South Shore Public Libraries and Fishermen's Memorial Hospital emergency department physician Dr. Tom Dietz recently teamed up for the good of science to ensure health care providers can practice their airway-related expertise.
Dietz reached out to one of the local library branches, believing those working the frontlines would need creative training tools to be prepared for emergencies in case the system gets a massive influx of patients with breathing problems.
Dietz sought a 3D print-out of a human airway and thought of the library's 3D printer, and thereby involved an institution better known for books and entertainment in supporting healthcare providers during the COVID-19 pandemic. The doctor emailed his request in late March, considering the plea "critical for medical support of the community," South Shore Public Libraries quoted Dietz's email.
"He sent over a file; we tweaked it to our printer. We printed him off some prototypes, and he had a quick look at them," South Shore Public Libraries Chief Librarian Troy Myers recently told the News 95.7 radio station.
Dietz picked up the models, "and I think they were in use the next day as training tools," Myers said.
Myers added that completing tasks such as that is an innovative way to help get through challenging times.
In a statement to LighthouseNOW, the library indicated it had the first model printed and delivered to Dietz within three hours. "We never know what will happen when we help that ten-year-old to print a model for their science fair project. But printing this model airway felt like the future had arrived," commented Christina Pottie, South Shore Public Libraries' community engagement coordinator.
In the statement, Dietz indicated he would pass on news of the new simulation tool to other emergency departments physicians in the region.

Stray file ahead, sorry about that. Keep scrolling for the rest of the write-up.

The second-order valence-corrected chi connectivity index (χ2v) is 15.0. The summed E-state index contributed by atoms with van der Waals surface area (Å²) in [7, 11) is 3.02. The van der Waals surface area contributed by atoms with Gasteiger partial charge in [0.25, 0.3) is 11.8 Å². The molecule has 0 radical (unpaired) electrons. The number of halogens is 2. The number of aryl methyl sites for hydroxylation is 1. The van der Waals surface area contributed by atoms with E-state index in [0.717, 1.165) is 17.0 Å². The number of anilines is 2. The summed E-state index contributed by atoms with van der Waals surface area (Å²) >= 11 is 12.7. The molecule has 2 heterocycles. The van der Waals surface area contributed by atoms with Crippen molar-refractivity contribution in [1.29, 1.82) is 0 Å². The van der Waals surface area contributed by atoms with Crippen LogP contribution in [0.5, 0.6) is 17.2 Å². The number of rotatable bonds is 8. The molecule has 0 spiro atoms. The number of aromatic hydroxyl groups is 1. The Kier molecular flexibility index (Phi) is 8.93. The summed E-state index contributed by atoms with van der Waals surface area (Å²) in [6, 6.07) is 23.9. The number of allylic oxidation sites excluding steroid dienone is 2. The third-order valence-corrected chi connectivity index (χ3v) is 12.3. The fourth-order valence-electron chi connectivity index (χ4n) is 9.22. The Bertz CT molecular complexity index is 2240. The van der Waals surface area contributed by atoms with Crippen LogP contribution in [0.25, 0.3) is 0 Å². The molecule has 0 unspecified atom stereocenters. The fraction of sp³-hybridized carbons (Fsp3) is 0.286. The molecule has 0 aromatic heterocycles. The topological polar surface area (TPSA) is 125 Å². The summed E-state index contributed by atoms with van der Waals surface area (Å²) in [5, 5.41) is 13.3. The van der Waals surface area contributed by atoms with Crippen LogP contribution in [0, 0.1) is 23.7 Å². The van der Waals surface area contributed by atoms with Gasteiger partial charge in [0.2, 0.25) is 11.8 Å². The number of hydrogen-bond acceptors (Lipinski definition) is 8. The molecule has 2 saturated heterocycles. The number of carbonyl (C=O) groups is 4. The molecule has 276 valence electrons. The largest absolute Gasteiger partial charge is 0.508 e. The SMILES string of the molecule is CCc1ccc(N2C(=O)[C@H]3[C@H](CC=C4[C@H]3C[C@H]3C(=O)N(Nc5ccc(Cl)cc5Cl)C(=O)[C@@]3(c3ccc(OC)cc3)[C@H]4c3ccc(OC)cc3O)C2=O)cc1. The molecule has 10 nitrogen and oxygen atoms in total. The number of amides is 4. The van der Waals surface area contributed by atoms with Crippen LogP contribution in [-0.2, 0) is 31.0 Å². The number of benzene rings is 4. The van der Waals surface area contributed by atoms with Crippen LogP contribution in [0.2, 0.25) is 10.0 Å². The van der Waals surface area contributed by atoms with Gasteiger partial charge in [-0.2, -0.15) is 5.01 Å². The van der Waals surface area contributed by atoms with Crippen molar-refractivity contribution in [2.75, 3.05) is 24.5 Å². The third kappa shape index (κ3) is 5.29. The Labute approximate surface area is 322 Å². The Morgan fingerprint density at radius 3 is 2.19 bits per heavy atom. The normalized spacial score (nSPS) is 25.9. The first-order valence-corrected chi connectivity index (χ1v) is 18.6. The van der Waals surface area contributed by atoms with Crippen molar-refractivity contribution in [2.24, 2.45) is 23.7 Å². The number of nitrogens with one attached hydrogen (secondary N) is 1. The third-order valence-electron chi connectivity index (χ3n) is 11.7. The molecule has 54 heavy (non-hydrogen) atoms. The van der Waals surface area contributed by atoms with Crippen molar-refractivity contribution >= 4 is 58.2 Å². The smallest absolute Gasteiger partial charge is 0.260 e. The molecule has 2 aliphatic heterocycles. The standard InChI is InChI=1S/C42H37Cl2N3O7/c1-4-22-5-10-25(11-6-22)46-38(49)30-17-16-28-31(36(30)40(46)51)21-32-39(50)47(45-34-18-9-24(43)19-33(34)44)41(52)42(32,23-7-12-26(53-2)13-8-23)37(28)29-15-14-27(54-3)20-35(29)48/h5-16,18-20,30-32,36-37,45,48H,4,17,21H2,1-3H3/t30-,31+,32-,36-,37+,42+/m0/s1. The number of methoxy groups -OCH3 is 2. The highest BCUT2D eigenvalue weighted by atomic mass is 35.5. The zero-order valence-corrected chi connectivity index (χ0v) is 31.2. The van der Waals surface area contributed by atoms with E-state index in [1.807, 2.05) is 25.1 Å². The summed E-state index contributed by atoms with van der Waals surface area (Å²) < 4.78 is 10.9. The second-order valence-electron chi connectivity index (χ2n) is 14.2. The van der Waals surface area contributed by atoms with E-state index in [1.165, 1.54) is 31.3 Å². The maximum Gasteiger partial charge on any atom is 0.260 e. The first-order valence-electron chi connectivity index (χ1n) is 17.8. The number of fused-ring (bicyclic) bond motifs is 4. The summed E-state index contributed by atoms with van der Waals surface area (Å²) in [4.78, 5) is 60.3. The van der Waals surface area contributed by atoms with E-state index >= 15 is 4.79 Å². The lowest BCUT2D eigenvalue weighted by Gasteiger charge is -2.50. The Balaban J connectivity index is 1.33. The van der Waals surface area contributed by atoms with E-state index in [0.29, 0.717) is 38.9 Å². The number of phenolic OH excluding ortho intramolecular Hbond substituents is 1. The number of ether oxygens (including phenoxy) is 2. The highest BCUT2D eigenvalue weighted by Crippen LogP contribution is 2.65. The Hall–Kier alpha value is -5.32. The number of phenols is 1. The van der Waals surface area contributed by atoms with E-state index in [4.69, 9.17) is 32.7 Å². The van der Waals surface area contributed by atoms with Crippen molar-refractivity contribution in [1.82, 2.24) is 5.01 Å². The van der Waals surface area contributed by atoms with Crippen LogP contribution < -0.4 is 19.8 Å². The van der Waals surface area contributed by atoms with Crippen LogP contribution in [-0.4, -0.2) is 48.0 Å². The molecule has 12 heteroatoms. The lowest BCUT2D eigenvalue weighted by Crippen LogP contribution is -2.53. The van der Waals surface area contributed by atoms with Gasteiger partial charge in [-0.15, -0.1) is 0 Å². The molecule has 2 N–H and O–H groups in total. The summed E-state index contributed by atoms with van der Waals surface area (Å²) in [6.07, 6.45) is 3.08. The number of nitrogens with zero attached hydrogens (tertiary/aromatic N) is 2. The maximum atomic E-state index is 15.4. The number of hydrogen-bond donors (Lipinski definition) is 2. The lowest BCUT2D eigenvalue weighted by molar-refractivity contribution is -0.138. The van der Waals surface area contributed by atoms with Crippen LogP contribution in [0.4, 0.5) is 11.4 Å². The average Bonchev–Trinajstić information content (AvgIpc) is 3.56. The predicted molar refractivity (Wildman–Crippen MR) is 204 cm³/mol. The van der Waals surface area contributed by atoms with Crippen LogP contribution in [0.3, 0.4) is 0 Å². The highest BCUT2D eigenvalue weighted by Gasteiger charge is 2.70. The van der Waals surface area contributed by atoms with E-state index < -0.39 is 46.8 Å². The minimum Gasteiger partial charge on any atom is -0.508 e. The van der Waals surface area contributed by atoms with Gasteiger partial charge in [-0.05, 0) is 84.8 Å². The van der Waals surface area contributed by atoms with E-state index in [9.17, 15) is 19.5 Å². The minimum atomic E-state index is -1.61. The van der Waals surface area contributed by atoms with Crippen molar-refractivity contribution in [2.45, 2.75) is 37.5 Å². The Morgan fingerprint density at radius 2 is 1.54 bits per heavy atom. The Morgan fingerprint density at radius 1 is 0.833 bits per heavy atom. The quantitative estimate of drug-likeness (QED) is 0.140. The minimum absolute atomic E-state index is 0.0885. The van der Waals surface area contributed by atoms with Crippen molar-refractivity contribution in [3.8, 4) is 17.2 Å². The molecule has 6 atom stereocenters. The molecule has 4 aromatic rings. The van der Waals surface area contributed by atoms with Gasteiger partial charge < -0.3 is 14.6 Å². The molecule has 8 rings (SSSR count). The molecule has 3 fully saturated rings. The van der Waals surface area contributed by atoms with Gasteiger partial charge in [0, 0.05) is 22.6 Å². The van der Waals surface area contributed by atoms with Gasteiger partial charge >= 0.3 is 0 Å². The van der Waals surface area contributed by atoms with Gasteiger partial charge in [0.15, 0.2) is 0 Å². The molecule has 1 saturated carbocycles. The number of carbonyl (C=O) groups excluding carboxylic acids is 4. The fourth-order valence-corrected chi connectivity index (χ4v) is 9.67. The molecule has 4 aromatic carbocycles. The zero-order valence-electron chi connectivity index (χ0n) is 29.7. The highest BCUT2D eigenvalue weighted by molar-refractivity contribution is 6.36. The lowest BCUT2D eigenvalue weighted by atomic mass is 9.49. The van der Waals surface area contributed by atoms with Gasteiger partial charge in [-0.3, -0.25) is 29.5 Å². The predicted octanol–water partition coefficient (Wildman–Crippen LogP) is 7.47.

"I would say this device is really good at simulating the physical landmarks you need to find to do the procedure safely and effectively," Dietz said.
In an interview with CBC News, the doctor called the device a good visual tool that helps with confidence. "The first time I used this model, it just helped a great deal with the stress of, what if I have to do this," he told the network.
Meanwhile, in a statement to LighthouseNOW, Myers urged the public to keep the ideas coming.
"We are willing to help whenever required," he said. "While we need to maintain physical distance now, South Shore Public Libraries will keep communities connected."
The agency recently bolstered its digital offerings but introduced so-called curbside pickup to support those wishing to pick up physical materials.
"It's amazing to see the breadth of what people are requesting and taking out; everything from large print slashers to children's board books, and the non-fiction things too," Pottie told LighthouseNOW.
"Our purpose is to help people feel connected and for many people in our area, and with our demographics, online resources aren't always an option or a choice."
Details can be found by checking out https://www.southshorepubliclibraries.ca on the internet.